Fast and Liberal Times at Ridgemont High
I've been cooped up at home, sick, for the past few days, which is the only time, really, when I wish I had cable. I mean, c'mon, how can you be sick without cable? At least there's TBS and I got lucky enough that this week they're broadcasting lots of 80's classics. Including THE 80's classic: Fast Times At Ridgemont High.
Where do I begin? The movie is, of course, awesome. It's like a period film from this distant time in history that, uh, I actually remember really well. The weird part was how grainy and poor quality the movie was. Other things dated it, too--but in an awesome way: the girls wearing socks with their high-heel pumps, and the guys wearing package-hugging gym shorts with polo shirts. Forest Whitaker with a 'fro and looking like he's barely sixteen. Sean Penn putting on new Vans sneakers for the prom, with absolutely no irony.
But what really dated Fast Times for me was a plot twist that I'd actually kind of forgotten about. The part where the Jennifer Jason Leigh character, Stacy, gets an abortion. Stacy has impromptu sex in the pool house with the high school lothario, Damone. Interestingly, we don't see any of the sex--in fact, we barely even see them beginning to make out before the scene cuts away. He never calls her back, and she has to hunt him down after school some time later to tell him she's pregnant. It's not even a question of whether she'll get an abortion, it's just a question of who's going to pay for it. Damone flakes out completely, and Stacy ends up having to take care of things herself. We see her getting dropped off at the Planned Parenthood, we see her in a hospital gown on the operating table--we even see the doctor reaching between her legs which are lodged in stirrups.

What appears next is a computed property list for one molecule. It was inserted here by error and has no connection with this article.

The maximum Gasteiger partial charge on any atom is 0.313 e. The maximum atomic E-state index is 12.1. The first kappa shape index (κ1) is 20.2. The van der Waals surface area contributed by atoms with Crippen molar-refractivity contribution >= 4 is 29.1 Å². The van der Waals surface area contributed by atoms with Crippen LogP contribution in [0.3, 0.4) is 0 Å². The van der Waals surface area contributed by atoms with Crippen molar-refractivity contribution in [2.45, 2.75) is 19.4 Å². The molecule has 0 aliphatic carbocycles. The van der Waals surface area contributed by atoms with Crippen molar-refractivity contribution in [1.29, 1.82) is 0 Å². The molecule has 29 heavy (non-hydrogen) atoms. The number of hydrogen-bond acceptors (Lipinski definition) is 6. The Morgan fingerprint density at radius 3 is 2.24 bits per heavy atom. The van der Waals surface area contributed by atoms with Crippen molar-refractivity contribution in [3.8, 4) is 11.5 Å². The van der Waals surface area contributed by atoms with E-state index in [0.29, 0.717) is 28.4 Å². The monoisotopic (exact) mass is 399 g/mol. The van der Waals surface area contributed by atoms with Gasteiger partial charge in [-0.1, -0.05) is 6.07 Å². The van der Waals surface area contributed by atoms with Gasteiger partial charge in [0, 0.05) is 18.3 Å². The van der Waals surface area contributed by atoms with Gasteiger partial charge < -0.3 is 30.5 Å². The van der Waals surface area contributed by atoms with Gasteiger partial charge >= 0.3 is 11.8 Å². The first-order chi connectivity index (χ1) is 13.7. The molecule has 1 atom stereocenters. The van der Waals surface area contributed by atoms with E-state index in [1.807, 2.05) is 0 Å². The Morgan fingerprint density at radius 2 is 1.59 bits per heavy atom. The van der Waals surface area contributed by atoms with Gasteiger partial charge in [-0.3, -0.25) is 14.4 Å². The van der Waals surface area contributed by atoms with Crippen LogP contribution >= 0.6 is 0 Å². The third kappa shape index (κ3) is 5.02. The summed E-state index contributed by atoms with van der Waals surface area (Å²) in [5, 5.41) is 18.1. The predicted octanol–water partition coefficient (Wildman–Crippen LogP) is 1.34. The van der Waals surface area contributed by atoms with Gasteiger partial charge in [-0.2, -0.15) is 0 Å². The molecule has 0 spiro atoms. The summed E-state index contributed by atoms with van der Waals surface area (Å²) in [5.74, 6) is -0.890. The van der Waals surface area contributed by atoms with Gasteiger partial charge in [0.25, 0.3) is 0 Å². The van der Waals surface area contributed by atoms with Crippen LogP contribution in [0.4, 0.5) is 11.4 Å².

Can you imagine any mainstream, blockbuster teen movie today depicting a teenage abortion so explicitly? Can you imagine an abortion in the plot of, say, Mean Girls? Or rather, can you imagine any major Hollywood studio in 2006 taking on the risk of picketing, death threats, insensed lobbying from the Christian right, and the media frenzy that would surely ensue if it chose to even allude to a teen getting an abortion? Let alone a teen getting an abortion on her own without telling her parents?
Fast Times came out in 1982, almost 25 years ago. We don't typically think of the beginning of the Reagan era as a particularly liberal time. And yet, at the time, Fast Times wasn't all that provocative. By today's standards of sexual explicitness, the movie could have been rated a G.
And yet it's a chilling reminder of just how much we have regressed, culturally, in those 25 years. Roe v. Wade hadn't even been in effect for 10 years at the time. Abortion was still relatively new. But now, over 30 years after the decision that made abortion legal, the idea of an all-American high school girl getting an abortion has once again become unimaginable.